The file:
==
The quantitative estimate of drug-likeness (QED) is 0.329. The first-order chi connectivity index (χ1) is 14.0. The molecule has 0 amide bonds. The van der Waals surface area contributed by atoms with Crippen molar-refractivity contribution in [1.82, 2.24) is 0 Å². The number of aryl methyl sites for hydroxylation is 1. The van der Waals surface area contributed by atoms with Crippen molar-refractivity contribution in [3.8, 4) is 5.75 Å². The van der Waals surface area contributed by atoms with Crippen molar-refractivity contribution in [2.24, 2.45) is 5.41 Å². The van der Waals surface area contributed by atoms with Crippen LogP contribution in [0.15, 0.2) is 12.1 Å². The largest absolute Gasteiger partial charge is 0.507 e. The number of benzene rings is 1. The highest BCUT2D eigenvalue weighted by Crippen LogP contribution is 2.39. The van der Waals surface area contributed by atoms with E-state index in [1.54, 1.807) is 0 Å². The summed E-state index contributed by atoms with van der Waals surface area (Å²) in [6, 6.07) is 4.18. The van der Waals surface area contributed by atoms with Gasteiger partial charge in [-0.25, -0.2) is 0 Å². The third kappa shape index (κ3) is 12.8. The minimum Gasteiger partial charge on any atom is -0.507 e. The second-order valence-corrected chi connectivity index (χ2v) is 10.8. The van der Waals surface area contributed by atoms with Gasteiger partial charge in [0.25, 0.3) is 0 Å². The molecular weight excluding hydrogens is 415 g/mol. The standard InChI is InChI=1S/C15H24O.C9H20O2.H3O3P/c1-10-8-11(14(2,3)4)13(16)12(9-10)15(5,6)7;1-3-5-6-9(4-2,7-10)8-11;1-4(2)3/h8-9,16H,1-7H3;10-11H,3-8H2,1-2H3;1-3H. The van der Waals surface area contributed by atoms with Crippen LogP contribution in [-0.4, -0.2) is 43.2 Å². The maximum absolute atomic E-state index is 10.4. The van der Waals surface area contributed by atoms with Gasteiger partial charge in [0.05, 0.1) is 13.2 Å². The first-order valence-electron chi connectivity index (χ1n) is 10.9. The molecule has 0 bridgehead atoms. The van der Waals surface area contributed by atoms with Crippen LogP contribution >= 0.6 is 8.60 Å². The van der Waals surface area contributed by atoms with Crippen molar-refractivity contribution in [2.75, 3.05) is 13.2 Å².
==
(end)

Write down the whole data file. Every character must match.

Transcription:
The quantitative estimate of drug-likeness (QED) is 0.329. The first-order chi connectivity index (χ1) is 14.0. The molecule has 0 amide bonds. The van der Waals surface area contributed by atoms with Crippen molar-refractivity contribution in [1.82, 2.24) is 0 Å². The number of aryl methyl sites for hydroxylation is 1. The van der Waals surface area contributed by atoms with Crippen molar-refractivity contribution in [3.8, 4) is 5.75 Å². The van der Waals surface area contributed by atoms with Crippen molar-refractivity contribution in [2.24, 2.45) is 5.41 Å². The van der Waals surface area contributed by atoms with Crippen LogP contribution in [0.15, 0.2) is 12.1 Å². The largest absolute Gasteiger partial charge is 0.507 e. The number of benzene rings is 1. The highest BCUT2D eigenvalue weighted by Crippen LogP contribution is 2.39. The van der Waals surface area contributed by atoms with E-state index in [1.54, 1.807) is 0 Å². The summed E-state index contributed by atoms with van der Waals surface area (Å²) in [6, 6.07) is 4.18. The van der Waals surface area contributed by atoms with Gasteiger partial charge in [-0.25, -0.2) is 0 Å². The third kappa shape index (κ3) is 12.8. The minimum Gasteiger partial charge on any atom is -0.507 e. The second-order valence-corrected chi connectivity index (χ2v) is 10.8. The van der Waals surface area contributed by atoms with Gasteiger partial charge in [0.25, 0.3) is 0 Å². The molecular weight excluding hydrogens is 415 g/mol. The standard InChI is InChI=1S/C15H24O.C9H20O2.H3O3P/c1-10-8-11(14(2,3)4)13(16)12(9-10)15(5,6)7;1-3-5-6-9(4-2,7-10)8-11;1-4(2)3/h8-9,16H,1-7H3;10-11H,3-8H2,1-2H3;1-3H. The van der Waals surface area contributed by atoms with Crippen LogP contribution in [-0.4, -0.2) is 43.2 Å². The maximum absolute atomic E-state index is 10.4. The van der Waals surface area contributed by atoms with Gasteiger partial charge in [0.05, 0.1) is 13.2 Å². The first-order valence-electron chi connectivity index (χ1n) is 10.9. The molecule has 0 bridgehead atoms. The van der Waals surface area contributed by atoms with Crippen LogP contribution >= 0.6 is 8.60 Å². The van der Waals surface area contributed by atoms with Crippen molar-refractivity contribution in [2.75, 3.05) is 13.2 Å².